Information and Law in Transition : Freedom of Speech, the Internet, Privacy and Democracy in the 21st Century
In this book we have gathered a number of prominent scholars who analyze the developments of information and law from their respective perspective. The papers were first presented at a colloquium at the Faculty of Law, Uppsala University in September 2014.
The book is divided into two parts. The first part of the book is comprised of the contributions having a more general scope; developments within a new landscape, regulatory matters and questions relating to security, technology and information. The second part sets information and law in contexts and focuses towards more specific matters; fundamental rights in a new context, issues relating to the right to be forgotten and finally, welfare, health and research.
The Internet and other information and communication technologies have created exciting new possibilities for connecting individuals across borders and continents. The new technologies also raise significant legal, ethical and political concerns. The Internet has thus permitted the instantaneous dissemination of information as well as created an entirely new arena for hate speech. New information and communication technologies have made possible the creation of large registries and databases with the potential to lead to effective cross-border law enforcement, foster important new research as well as unwarranted mapping of individual persons’ private life. How society responds to this can have an impact on how we perceive democracy, and the realization of the rule of law, as well as on transparency and legitimacy in communication between individuals and states. It also affects the relationship between the public sphere and the individual.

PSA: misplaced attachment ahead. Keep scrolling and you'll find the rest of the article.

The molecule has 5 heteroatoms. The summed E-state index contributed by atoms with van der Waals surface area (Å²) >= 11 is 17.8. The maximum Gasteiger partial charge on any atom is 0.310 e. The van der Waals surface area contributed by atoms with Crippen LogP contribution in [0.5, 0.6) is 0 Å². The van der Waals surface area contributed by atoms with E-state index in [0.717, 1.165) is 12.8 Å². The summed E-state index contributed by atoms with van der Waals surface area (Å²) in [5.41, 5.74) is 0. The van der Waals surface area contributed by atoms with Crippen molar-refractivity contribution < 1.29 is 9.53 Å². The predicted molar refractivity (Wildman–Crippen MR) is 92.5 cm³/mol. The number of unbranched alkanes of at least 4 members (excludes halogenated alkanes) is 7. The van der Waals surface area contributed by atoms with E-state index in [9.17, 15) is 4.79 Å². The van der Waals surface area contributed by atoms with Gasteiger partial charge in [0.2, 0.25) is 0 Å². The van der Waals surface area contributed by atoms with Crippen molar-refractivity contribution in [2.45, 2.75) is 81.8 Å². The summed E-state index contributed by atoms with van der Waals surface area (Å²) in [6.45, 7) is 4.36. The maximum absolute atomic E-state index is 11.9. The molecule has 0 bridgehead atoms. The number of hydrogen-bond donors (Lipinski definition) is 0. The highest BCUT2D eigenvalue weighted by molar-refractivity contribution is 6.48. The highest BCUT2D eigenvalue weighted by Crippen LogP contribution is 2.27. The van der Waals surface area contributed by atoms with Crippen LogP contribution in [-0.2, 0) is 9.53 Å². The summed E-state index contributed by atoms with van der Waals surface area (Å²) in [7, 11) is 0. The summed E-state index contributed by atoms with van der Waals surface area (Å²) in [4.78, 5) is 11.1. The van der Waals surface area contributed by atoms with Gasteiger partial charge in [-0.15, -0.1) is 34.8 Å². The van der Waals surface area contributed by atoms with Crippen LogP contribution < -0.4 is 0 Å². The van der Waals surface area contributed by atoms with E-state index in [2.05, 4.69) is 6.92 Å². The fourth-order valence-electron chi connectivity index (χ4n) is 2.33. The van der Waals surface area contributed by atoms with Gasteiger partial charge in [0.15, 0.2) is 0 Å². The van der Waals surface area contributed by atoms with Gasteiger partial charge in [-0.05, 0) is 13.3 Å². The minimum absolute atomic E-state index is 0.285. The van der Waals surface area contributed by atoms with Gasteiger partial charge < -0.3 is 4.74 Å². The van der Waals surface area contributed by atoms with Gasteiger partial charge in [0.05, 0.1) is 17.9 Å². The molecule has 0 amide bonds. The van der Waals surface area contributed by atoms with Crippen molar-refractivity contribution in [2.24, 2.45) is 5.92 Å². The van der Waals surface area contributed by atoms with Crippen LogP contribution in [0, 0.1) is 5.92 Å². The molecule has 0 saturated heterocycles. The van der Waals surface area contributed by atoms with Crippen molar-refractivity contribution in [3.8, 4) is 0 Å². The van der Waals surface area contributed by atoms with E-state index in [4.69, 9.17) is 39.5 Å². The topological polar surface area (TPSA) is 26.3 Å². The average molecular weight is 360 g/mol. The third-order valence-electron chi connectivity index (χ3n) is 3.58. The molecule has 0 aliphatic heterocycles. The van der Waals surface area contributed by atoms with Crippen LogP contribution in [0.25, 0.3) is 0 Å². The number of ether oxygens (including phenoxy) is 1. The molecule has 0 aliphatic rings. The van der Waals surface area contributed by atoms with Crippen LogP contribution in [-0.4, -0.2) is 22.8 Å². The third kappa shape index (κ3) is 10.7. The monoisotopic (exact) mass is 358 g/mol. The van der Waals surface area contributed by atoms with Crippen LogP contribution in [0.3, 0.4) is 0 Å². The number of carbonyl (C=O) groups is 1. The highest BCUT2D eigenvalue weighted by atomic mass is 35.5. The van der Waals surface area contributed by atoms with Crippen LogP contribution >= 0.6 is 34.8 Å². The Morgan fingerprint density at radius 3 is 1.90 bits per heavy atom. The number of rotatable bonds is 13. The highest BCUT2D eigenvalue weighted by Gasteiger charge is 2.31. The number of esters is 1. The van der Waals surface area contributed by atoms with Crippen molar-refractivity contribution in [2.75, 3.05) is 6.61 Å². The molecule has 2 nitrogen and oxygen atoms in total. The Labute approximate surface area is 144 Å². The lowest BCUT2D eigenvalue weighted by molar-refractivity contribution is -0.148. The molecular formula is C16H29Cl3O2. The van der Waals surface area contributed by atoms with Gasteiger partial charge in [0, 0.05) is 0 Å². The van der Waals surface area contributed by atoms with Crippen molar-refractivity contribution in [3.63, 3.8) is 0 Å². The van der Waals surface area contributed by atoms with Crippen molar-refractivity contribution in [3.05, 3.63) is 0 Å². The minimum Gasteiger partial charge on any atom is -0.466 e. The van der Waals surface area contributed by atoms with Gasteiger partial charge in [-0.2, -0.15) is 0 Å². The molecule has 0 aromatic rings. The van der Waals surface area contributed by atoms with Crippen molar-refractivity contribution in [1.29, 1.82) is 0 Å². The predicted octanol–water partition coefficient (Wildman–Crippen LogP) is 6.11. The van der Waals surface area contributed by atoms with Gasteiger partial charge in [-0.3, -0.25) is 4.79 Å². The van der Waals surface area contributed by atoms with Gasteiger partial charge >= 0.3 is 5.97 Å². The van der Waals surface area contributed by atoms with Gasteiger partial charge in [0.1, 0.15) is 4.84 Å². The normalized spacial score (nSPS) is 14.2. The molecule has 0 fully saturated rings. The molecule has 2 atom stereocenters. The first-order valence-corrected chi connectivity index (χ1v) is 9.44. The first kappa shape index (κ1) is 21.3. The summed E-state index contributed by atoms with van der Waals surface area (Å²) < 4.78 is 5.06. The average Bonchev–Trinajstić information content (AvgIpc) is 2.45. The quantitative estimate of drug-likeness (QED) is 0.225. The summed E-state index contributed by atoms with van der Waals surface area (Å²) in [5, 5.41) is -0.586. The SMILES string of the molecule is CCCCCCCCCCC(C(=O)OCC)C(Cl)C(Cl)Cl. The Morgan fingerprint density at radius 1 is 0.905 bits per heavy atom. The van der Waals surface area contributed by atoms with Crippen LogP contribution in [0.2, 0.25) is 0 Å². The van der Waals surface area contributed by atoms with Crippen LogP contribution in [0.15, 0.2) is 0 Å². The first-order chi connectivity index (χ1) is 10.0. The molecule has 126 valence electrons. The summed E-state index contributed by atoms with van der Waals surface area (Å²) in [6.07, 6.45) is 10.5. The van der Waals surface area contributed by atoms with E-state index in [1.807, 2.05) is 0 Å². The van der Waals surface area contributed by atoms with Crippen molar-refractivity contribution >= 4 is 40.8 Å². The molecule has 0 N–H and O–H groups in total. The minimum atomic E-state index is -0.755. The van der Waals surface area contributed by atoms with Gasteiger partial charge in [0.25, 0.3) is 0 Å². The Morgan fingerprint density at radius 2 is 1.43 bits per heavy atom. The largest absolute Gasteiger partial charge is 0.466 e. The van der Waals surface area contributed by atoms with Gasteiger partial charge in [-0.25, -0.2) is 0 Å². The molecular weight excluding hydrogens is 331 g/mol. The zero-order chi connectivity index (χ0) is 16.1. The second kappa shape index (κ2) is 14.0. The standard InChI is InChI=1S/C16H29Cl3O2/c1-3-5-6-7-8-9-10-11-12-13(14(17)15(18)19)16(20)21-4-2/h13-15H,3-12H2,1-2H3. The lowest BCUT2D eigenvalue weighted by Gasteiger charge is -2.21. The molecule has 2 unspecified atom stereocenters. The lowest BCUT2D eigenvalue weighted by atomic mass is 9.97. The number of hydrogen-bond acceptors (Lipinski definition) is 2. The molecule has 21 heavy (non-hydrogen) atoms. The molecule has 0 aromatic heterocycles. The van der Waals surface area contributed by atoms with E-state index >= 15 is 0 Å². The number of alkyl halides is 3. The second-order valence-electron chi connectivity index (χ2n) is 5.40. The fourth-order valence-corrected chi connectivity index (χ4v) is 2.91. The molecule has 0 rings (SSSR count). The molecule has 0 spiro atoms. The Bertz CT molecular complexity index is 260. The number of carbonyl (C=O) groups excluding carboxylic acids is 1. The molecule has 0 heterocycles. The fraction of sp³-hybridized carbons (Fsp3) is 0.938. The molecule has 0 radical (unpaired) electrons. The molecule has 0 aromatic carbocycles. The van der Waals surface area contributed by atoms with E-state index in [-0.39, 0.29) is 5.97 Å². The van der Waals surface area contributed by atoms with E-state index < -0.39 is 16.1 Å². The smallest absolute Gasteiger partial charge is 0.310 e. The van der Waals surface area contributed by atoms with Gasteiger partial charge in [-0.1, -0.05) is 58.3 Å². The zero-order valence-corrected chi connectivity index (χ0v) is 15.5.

The authors are prominent scholars who analyze the developments of information and law from their respective perspective.